I expected from an historian Weir s imaginary account of Elizabeth I s early years is a bodice ripper The problem with academics writing fiction is they lack imagination Young Elizabeth is described as a minx whose body betrays her when she falls for the debatable charms of her stepfather thus explaining why she refuses men thereafter to become the Virgin Queen Blood, mess, childbirth Elizabeth recoils from the very idea of marriage There s nothing wrong with creating an imaginary lover for Elizabeth I don t care if she was a real virgin or not, but Weir manages to diminish the extraordinary stand Elizabeth took in refusing to marry to the level of sexual frigidity She lived at a time when husbands wielded power over their wives For a Queen, serving two masters could have disasterous consequences for the realm, as was shown in Queen Mary s reign Call me Not an Historian but I figured Elizabeth refused to marry to avoid the very conflicts she witnessed with her sister For me, the fascinating thing about Elizabeth I was her resolution to trust in her own judgement for the good of her people This is remarkable Where did she find the strength to resist all demands she marry How did she come to this conclusion What forces were at work in her psychologically She not only claimed power, she wielded it masterfully Weir gives us no psychological insight into how that woman developed and flowered at a time when everything was working against her. 10 days It took me 10 days to plod my way through this 400 page book I kept coming up with reasons NOT to read this I cleaned out junk drawers, broke down cardboard boxes, sorted through my winter clothes, organized my armoire, etc And when evening rolled around my usual time for reading , I surfed the Internet, played games on my tablet, watched television, calculated my taxes, etc I did just about ANYTHING other than read this book I never seemed to be in the mood for it.To put it bluntly, I was bored to tears by this novel The author would take a couple of main topics and bury you with them.For example, parts of the relationship between Elizabeth and Thomas Seymour were WAY overdone view spoiler Kat tells the queen of Thomas inappropriate behavior the queen does nothing Kat admonishes Thomas Thomas ignores her Kat tells the queen again Thomas leaves Elizabeth alone for a while Kat rebukes Elizabeth Elizabeth ignores her Thomas starts coming to the bedroom again once again Kat tells the queen the queen doesn t believe her the queen then participates in cutting off Elizabeth s dress Kat protests loudly to her the queen does nothing Elizabeth gets caught in bed with Thomas the queen is shocked and finally sends Elizabeth away hide spoiler Here is another one I was asked to review for Library Journal.OMG, so good This is the second fiction novel from Alison Weir, the fabulous Tudor historian who wrote many biographies, including The Six Wives of Henry VIII, and The Children of Henry VIII But last year she gave us her first foray into fiction about Lady Jane Grey, who was queen for about a week between Edward VI and Mary I That one was fascinating since I knew very little about her I know quite a bit about Elizabeth I, and this was a top notch novel about her early life up to the point when she ascends the throne in her 20 s.Life was never easy for this girl, and she must have been extraordinary to be able to survive to become queen There was much against her her father had declared her a bastard, her sister despised her religious views and nearly had her killed for it But Elizabeth was known for being shrewd, wily, and able to perform the fine dance of diplomacy The most interesting part of this novel was the period of her life following her father s death when she lived with her stepmother, Katherine Parr, and her new husband, Thomas Seymour Katherine had been in love with Seymour when the King commanded she marry him instead When she became free, she was allowed to marry her love, and soon became pregnant for the first time at the age of 36 This may not seem such a great thing in this day and age, but in the 1500 s, that was a very late age for a woman to be pregnant it was a great health risk to both mother and child.Thomas Seymour was a rake Heh You see them gracing the covers of romance novels, but you never think of them actually existing in history Seymour was a man of ambition and would seemingly stop at nothing to gain the most power and wealth he could Before he married Katherine Parr, he tried to woo both Mary and Elizabeth When the Privy Council would have none of it, he wooed Katherine and got her to marry him in secret without the permission of the Council or the King Rather a no no at the time Even though he was married to Katherine, he was still drawn to Elizabeth and since she was living in his household, he blatantly sought her out He came to her bedroom before she was up to tickle her He tried to catch her undressed Elizabeth was 14 years old at the time If it happened today Chris Hansen from To Catch a Predator would have been asking him to take a seat As it was, it was seen as highly inappropriate, and Elizabeth was finally sent away from the house Many people have speculated about just how far the relationship progressed between Elizabeth and Thomas Some say she was innocent, some say she led him on And there are some who say nothing happened, and some who claim Elizabeth had a child from the episode I love the way Weir treats this but I won t go into what she says happens.Alison Weir is the perfect person to write historical fiction She knows her material inside and out, and on top of it has an ear for dialogue pacing, and an eye for detail Well done, and I look forward to reading of her fiction in the future. This absorbing novel, which takes Elizabeth from early childhood to the day she becomes queen, explores the reasons this ruler chose to remain The Virgin Queen Weir constructs her story around basic historical facts I feel so much educated on who Elizabeth was and what made her into the Queen she became Full review you can find on my blog Alison Weir is very easy to read She is in her element writing this kind of historical fiction, because she has written so many biographies on the Tudors, including the Wives of Henry VIII which I loved I also really enjoyed Innocent Traitor Unlike Philippa Gregory, Weir s writing is based on actual facts Do not get me wrong, I loved Gregory s The Other Boleyn Girl, but it had very little based on fact, it was made into an entirely different drama My only issue with this is that I have read so many biographies and fictional stories about Elizabeth, that it often repeated the same things but if you mean to stay true to what is known of Elizabeth, you cannot change it too drastically Weir does add some dramatic elements, which she explains in the end one major item in the story is completely fictional This is a great fictional story that uses a lot of fact, and is a nice intro for anyone introducing themselves to the early life of Elizabeth with a story rather than a biography. To me, Elizabeth I is the most interesting of all the English monarchs This novel is about the young Elizabeth, which may be a remarkable story than that of her as Queen Elizabeth She is very lucky to have survived, let alone become Queen.Her mother was executed as a traitor, she was proclaimed illegitimate, her father was the seemingly mad my word Henry VIII, and she had many other detractors as well, not the least being her two siblings, Edward and Mary But she survived her tribulations and became Queen I don t claim to be an expert on anything, certainly not royal history I realize this is fiction, but Alison Weir is known for her ability to be factual and through with her research when she writes, and she is a very good writer. Following The Tremendous Success Of Her First Novel, Innocent Traitor, Which Recounted The Riveting Tale Of The Doomed Lady Jane Grey, Acclaimed Historian And New York Times Bestselling Author Alison Weir Turns Her Masterly Storytelling Skills To The Early Life Of Young Elizabeth Tudor, Who Would Grow Up To Become England S Most Intriguing And Powerful Queen Even At Age Two, Elizabeth Is Keenly Aware That People In The Court Of Her Father, King Henry VIII, Have Stopped Referring To Her As Lady Princess And Now Call Her The Lady Elizabeth Before She Is Three, She Learns Of The Tragic Fate That Has Befallen Her Mother, The Enigmatic And Seductive Anne Boleyn, And That She Herself Has Been Declared Illegitimate, An Injustice That Will Haunt Her The story telling was 4 stars, the fictional liberties were 1 1 2 stars Yes, I know it s a fictional book, but I expect from a historian than a bunch of cliches In Weir s author notes, she says she enjoyed running with this story, but stated she stayed true to the facts I did not like the portrayal of Kat Elizabeth s governess She was immature, annoying and I simply wanted to slap her The problem with knowing Tudor history is hating to see the mythsAnne Boleyn and the 6th finger, Jane Grey having abusive parents etc Elizabeth was a naive child, who fell in love with Thomas Seymour She gave him her virginity willingly, got pregnant, lost the babythen ruled men away forever Why can t a woman simply not want to get married She didn t want to share her power Why must something bad happen for her to feel that way I m an Elizabeth fan I believe she was a shrewd woman, not just a woman lead by a strong council This was an audiobook and because of that I finished it Had it been an actual book, I would have dumped it when Kat wanted Elizabeth to marry Thomas and make beautiful babies. I ve read a couple of Weir s books, fiction and history and so far I ve been very impressed I sometimes really struggle with the story of Elizabeth, she is a woman I greatly admire but her life sometimes lacks the excitement her parents had I keep trying to figure this out and I think the conclusion is that I don t like the men in her life Thomas Seymour and Robert Dudley are the times when she appears weakest and they are not worthy men in my opinion I know they are important parts of her life but the fact that I dislike them both although you didn t see much of Dudley in this book sometimes makes it hard to engage in Elizabeth s story when they are about Weir admits that although she tries to stick closely to the facts, as it s fiction she does fantasise about some of the rumors concerning Elizabeth, mainly the one where she becomes pregnant with Seymour s child Personally I belive she died a virgin but like Weir I have no problem with historical fiction adding fictional elements to the story I didn t have a problem with the ghost of Anne Boleyn popping up from time to time either.It was nice to read a story about her that focused solely on her young life before she became Queen I like how her relationship with Mary changes throughout the years I still think Mary wouldn t have been so awful if she s been allowed to marry and have a family when she was younger As cruel as she was towards the end, I can t help but feel sorry for her No wonder she was jealous of Elizabeth This is book that keeps you reading and would be a must read for all Tudor fans. Obzirom da su povijesni romani moj omiljeni anrpa onda jo Tudori to nije Elizabeta I pa jo i to da sam ovu knjigu dugo, dugo eljela itati nisam ba objektivna u ovom osvrtu Meni je ovo sve super Pri a prati onaj rani dio ivota Elizabete Tudor, od njezine 3 god pa do trenutka kada postaje kraljica Likovi, doga aj temelje se na povijesnim injenicama, za injeno, naravno sa dozom fikcije I sve skupa je meni odli no Za ljubitelje anra obvezatno tivo.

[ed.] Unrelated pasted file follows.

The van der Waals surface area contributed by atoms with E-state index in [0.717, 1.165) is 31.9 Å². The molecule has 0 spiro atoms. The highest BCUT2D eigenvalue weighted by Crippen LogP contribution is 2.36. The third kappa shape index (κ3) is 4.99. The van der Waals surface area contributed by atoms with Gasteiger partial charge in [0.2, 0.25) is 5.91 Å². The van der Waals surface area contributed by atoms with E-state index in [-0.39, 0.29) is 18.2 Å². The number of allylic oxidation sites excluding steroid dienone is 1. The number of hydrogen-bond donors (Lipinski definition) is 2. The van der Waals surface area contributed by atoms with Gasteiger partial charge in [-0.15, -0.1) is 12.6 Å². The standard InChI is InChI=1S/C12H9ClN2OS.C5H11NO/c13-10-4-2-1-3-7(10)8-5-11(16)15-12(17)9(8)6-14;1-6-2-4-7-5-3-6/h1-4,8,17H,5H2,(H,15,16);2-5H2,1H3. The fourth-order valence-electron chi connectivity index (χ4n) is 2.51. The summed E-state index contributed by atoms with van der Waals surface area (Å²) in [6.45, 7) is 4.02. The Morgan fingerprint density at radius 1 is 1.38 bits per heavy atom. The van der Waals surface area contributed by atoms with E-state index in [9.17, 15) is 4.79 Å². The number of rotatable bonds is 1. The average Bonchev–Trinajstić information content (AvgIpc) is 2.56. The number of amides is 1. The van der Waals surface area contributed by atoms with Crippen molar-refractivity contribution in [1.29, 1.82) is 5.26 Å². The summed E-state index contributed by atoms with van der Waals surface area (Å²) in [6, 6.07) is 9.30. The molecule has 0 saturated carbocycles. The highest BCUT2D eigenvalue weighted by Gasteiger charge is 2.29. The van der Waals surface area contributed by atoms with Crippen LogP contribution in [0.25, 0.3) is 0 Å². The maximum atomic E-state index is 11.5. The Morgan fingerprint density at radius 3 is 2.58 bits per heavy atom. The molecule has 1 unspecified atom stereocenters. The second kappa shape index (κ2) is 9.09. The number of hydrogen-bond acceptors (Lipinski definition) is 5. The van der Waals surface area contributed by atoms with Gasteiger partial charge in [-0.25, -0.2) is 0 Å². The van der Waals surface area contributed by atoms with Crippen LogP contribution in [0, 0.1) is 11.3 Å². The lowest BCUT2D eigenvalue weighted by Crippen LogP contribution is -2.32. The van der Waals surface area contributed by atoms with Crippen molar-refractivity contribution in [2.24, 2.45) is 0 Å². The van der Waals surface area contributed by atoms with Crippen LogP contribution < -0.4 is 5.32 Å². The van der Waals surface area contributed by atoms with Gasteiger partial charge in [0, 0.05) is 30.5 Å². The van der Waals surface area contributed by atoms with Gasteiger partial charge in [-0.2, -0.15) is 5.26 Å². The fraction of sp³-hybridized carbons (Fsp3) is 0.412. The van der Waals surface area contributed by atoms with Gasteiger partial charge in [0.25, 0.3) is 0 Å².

Librarian Note There is than one author in the GoodReads database with this name.Alison Weir is a British writer of history books for the general public, mostly in the form of biographies about British kings and queens, and of historical fiction Before becoming an author, Weir worked as a teacher of children with special needs She received her formal training in history at teacher training
- 483 pages
- The Lady Elizabeth
- Alison Weir
- 17 June 2017 Alison Weir